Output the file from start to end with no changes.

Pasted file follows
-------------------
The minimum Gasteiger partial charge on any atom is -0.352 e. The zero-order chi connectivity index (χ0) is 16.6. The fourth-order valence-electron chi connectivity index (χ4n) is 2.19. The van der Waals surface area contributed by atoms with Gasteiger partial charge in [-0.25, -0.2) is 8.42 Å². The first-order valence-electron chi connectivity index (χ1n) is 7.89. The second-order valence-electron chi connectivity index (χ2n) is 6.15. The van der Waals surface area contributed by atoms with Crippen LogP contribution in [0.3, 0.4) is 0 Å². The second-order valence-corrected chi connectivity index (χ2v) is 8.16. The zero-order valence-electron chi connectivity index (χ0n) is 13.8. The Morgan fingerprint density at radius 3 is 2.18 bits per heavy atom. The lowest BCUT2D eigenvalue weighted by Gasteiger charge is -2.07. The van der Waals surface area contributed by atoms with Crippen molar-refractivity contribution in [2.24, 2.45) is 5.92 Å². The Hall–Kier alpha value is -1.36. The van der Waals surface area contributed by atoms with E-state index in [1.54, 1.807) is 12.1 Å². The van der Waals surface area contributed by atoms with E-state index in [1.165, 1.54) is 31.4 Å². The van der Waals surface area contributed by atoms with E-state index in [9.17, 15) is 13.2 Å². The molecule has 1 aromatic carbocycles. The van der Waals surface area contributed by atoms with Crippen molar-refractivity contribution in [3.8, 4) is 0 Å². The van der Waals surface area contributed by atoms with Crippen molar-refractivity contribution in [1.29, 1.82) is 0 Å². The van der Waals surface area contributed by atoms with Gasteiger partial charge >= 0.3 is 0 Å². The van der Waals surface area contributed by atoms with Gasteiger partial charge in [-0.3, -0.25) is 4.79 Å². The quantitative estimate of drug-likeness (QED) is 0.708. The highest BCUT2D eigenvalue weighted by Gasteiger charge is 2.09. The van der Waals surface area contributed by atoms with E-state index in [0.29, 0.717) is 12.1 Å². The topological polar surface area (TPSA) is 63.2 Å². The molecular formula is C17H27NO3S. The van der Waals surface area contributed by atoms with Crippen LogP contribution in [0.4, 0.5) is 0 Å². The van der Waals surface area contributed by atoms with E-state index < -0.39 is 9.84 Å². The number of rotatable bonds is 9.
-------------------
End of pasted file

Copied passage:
The minimum Gasteiger partial charge on any atom is -0.352 e. The zero-order chi connectivity index (χ0) is 16.6. The fourth-order valence-electron chi connectivity index (χ4n) is 2.19. The van der Waals surface area contributed by atoms with Gasteiger partial charge in [-0.25, -0.2) is 8.42 Å². The first-order valence-electron chi connectivity index (χ1n) is 7.89. The second-order valence-electron chi connectivity index (χ2n) is 6.15. The van der Waals surface area contributed by atoms with Crippen LogP contribution in [0.3, 0.4) is 0 Å². The second-order valence-corrected chi connectivity index (χ2v) is 8.16. The zero-order valence-electron chi connectivity index (χ0n) is 13.8. The Morgan fingerprint density at radius 3 is 2.18 bits per heavy atom. The lowest BCUT2D eigenvalue weighted by Gasteiger charge is -2.07. The van der Waals surface area contributed by atoms with Crippen molar-refractivity contribution in [2.24, 2.45) is 5.92 Å². The Hall–Kier alpha value is -1.36. The van der Waals surface area contributed by atoms with E-state index in [1.54, 1.807) is 12.1 Å². The van der Waals surface area contributed by atoms with E-state index in [1.165, 1.54) is 31.4 Å². The van der Waals surface area contributed by atoms with E-state index in [9.17, 15) is 13.2 Å². The molecule has 1 aromatic carbocycles. The van der Waals surface area contributed by atoms with Crippen molar-refractivity contribution in [3.8, 4) is 0 Å². The van der Waals surface area contributed by atoms with Crippen molar-refractivity contribution in [1.29, 1.82) is 0 Å². The van der Waals surface area contributed by atoms with Gasteiger partial charge >= 0.3 is 0 Å². The van der Waals surface area contributed by atoms with Gasteiger partial charge in [-0.3, -0.25) is 4.79 Å². The quantitative estimate of drug-likeness (QED) is 0.708. The highest BCUT2D eigenvalue weighted by Gasteiger charge is 2.09. The van der Waals surface area contributed by atoms with E-state index in [0.29, 0.717) is 12.1 Å². The topological polar surface area (TPSA) is 63.2 Å². The molecular formula is C17H27NO3S. The van der Waals surface area contributed by atoms with Crippen LogP contribution in [0.4, 0.5) is 0 Å². The van der Waals surface area contributed by atoms with E-state index < -0.39 is 9.84 Å². The number of rotatable bonds is 9.